Expanding the Diaspora at the DNC Hispanic Caucus
DNC Hispanic Caucus
As various democratic leaders with a variety of views met to discuss policy at the briefing of the Democratic National Committee, the focus was on moving forward together. And as the Hispanic Caucus for the Democratic National Convention (DNC) progressed, the spirit of togetherness continued with full force.
The room was full with key civil and voting rights advocates in attendance, including Rev. Jesse Jackson and Donna Brazile, Vice Chair of Voter Registration and Participation and DNC Committee Chair Interim.
From the beginning, the crowd in the Pennsylvania Convention Center was buzzing with discussions of immigration reform, Puerto Rico, and the Democratic presidential candidate, Hillary Clinton. With the recent deadlocked 4-4 Supreme Court decision on D.A.P.A. (Deferred Action for Parents of Americans) and the enactment of P.R.O.M.E.S.A. (Puerto Rico Oversight, Management, and Economic Stability Act), two panels were formed to discuss the main items affecting the Latino community: immigration reform and Puerto Rico.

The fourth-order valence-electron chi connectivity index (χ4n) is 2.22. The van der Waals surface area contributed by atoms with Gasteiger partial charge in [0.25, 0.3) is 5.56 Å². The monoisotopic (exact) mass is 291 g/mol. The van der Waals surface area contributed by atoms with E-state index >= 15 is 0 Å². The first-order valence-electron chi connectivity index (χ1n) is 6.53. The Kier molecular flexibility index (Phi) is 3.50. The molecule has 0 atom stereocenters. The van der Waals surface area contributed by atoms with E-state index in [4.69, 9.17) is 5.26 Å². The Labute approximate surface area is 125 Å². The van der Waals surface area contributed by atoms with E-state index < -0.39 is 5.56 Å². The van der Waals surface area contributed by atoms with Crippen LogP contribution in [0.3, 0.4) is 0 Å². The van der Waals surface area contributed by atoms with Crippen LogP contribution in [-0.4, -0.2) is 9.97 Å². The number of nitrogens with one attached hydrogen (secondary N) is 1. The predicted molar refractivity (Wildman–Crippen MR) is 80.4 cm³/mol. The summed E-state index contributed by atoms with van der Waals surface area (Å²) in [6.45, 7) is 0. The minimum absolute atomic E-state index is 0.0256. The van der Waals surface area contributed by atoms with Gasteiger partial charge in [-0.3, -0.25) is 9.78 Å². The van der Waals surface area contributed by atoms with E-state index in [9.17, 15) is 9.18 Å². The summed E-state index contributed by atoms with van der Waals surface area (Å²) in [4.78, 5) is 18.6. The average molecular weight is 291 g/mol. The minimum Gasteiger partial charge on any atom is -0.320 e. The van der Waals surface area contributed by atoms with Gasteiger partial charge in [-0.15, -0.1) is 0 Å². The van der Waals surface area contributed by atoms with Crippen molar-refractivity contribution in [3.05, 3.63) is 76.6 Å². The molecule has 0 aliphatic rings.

Actress Rosie Perez moderated the panel on Puerto Rico. She asked Congressman Jose Serrano of New York, how Americans of all backgrounds can help their fellow Americans in Puerto Rico get out of the troubling debt crisis.
“There are many in this country, especially in the Latino community who say, ‘Well that’s a Cuban issue, that’s a Puerto Rican issue’ - no - if you are a voting member, if you are a resident in this country, if you pay taxes, our relationship to any Latin American country is your business as much as it is the business of the people who are born there,” Serrano said. “If this country is holding colonies this late in our development as a nation, it’s your concern as much as it is those of us who were born there.”.
Congressman Luis Gutierrez of Illinois was a favorite at the event, highlighting the similarities between his parent’s experiences as an older generation of migrants from Puerto Rico and the hardships and triumphs that many current U.S. immigrants continue to face.
“When my mom and my dad came in the 1950s from Puerto Rico, they didn’t come as immigrants because they came as U.S. citizens, but they came as migrants,” Gutierrez said. “They didn’t understand the language. They didn’t even have a coat. They came with nothing here—But they came to work hard, to sweat and to toil. And their son got to go to the Congress of the United States.”
After a huge bout of applause, it was clear, community leaders and legislators alike agreed: there can be no division across country or identity lines if any item on the agenda was to achieve any progress.